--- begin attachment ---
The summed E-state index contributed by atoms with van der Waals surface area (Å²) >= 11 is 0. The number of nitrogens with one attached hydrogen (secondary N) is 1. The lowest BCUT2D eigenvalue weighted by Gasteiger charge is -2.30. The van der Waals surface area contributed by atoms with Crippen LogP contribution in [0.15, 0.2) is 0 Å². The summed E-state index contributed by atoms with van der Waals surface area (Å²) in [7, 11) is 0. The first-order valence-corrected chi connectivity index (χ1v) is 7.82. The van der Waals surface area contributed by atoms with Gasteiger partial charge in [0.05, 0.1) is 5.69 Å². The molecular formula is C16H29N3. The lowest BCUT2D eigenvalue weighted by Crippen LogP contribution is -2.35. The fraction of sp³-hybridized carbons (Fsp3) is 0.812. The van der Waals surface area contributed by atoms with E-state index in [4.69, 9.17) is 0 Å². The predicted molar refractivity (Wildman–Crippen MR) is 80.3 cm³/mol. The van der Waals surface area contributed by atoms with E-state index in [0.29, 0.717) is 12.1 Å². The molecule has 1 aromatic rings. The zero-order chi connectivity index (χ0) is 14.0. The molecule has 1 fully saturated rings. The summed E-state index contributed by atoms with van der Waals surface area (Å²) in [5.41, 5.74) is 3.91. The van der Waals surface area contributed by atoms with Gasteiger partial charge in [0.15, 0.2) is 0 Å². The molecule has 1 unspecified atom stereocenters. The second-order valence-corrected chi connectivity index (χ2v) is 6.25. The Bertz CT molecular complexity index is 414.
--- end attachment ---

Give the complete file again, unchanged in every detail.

The summed E-state index contributed by atoms with van der Waals surface area (Å²) >= 11 is 0. The number of nitrogens with one attached hydrogen (secondary N) is 1. The lowest BCUT2D eigenvalue weighted by Gasteiger charge is -2.30. The van der Waals surface area contributed by atoms with Crippen LogP contribution in [0.15, 0.2) is 0 Å². The summed E-state index contributed by atoms with van der Waals surface area (Å²) in [7, 11) is 0. The first-order valence-corrected chi connectivity index (χ1v) is 7.82. The van der Waals surface area contributed by atoms with Gasteiger partial charge in [0.05, 0.1) is 5.69 Å². The molecular formula is C16H29N3. The lowest BCUT2D eigenvalue weighted by Crippen LogP contribution is -2.35. The fraction of sp³-hybridized carbons (Fsp3) is 0.812. The van der Waals surface area contributed by atoms with E-state index in [4.69, 9.17) is 0 Å². The predicted molar refractivity (Wildman–Crippen MR) is 80.3 cm³/mol. The van der Waals surface area contributed by atoms with E-state index in [0.29, 0.717) is 12.1 Å². The molecule has 1 aromatic rings. The zero-order chi connectivity index (χ0) is 14.0. The molecule has 1 fully saturated rings. The summed E-state index contributed by atoms with van der Waals surface area (Å²) in [5.41, 5.74) is 3.91. The van der Waals surface area contributed by atoms with Gasteiger partial charge in [0.15, 0.2) is 0 Å². The molecule has 1 unspecified atom stereocenters. The second-order valence-corrected chi connectivity index (χ2v) is 6.25. The Bertz CT molecular complexity index is 414.